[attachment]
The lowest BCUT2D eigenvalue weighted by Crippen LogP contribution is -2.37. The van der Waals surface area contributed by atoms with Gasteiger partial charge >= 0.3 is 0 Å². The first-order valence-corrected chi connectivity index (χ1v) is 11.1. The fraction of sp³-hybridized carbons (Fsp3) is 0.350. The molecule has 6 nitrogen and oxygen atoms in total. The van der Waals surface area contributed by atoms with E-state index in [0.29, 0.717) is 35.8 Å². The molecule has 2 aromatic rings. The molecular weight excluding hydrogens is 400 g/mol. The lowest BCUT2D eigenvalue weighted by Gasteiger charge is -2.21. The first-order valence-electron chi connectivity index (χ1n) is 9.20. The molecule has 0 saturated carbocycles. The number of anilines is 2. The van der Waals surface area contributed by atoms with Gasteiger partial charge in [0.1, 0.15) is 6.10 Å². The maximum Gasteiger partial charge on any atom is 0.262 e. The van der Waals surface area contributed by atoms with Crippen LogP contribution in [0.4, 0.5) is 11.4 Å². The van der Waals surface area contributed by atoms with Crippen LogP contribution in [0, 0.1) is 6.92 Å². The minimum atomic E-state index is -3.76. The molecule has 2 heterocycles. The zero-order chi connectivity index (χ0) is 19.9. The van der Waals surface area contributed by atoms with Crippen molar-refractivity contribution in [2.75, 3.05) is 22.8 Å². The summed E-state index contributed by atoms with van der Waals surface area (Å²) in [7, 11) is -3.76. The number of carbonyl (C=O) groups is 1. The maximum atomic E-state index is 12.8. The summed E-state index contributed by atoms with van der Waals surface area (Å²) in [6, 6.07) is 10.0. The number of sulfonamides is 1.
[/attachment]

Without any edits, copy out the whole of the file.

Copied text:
The lowest BCUT2D eigenvalue weighted by Crippen LogP contribution is -2.37. The van der Waals surface area contributed by atoms with Gasteiger partial charge >= 0.3 is 0 Å². The first-order valence-corrected chi connectivity index (χ1v) is 11.1. The fraction of sp³-hybridized carbons (Fsp3) is 0.350. The molecule has 6 nitrogen and oxygen atoms in total. The van der Waals surface area contributed by atoms with E-state index in [0.29, 0.717) is 35.8 Å². The molecule has 2 aromatic rings. The molecular weight excluding hydrogens is 400 g/mol. The lowest BCUT2D eigenvalue weighted by Gasteiger charge is -2.21. The first-order valence-electron chi connectivity index (χ1n) is 9.20. The molecule has 0 saturated carbocycles. The number of anilines is 2. The van der Waals surface area contributed by atoms with Gasteiger partial charge in [0.1, 0.15) is 6.10 Å². The maximum Gasteiger partial charge on any atom is 0.262 e. The van der Waals surface area contributed by atoms with Crippen LogP contribution in [0.4, 0.5) is 11.4 Å². The van der Waals surface area contributed by atoms with Crippen LogP contribution in [0, 0.1) is 6.92 Å². The minimum atomic E-state index is -3.76. The molecule has 2 heterocycles. The zero-order chi connectivity index (χ0) is 19.9. The van der Waals surface area contributed by atoms with Crippen molar-refractivity contribution in [2.75, 3.05) is 22.8 Å². The summed E-state index contributed by atoms with van der Waals surface area (Å²) in [7, 11) is -3.76. The number of carbonyl (C=O) groups is 1. The maximum atomic E-state index is 12.8. The summed E-state index contributed by atoms with van der Waals surface area (Å²) in [6, 6.07) is 10.0. The number of sulfonamides is 1.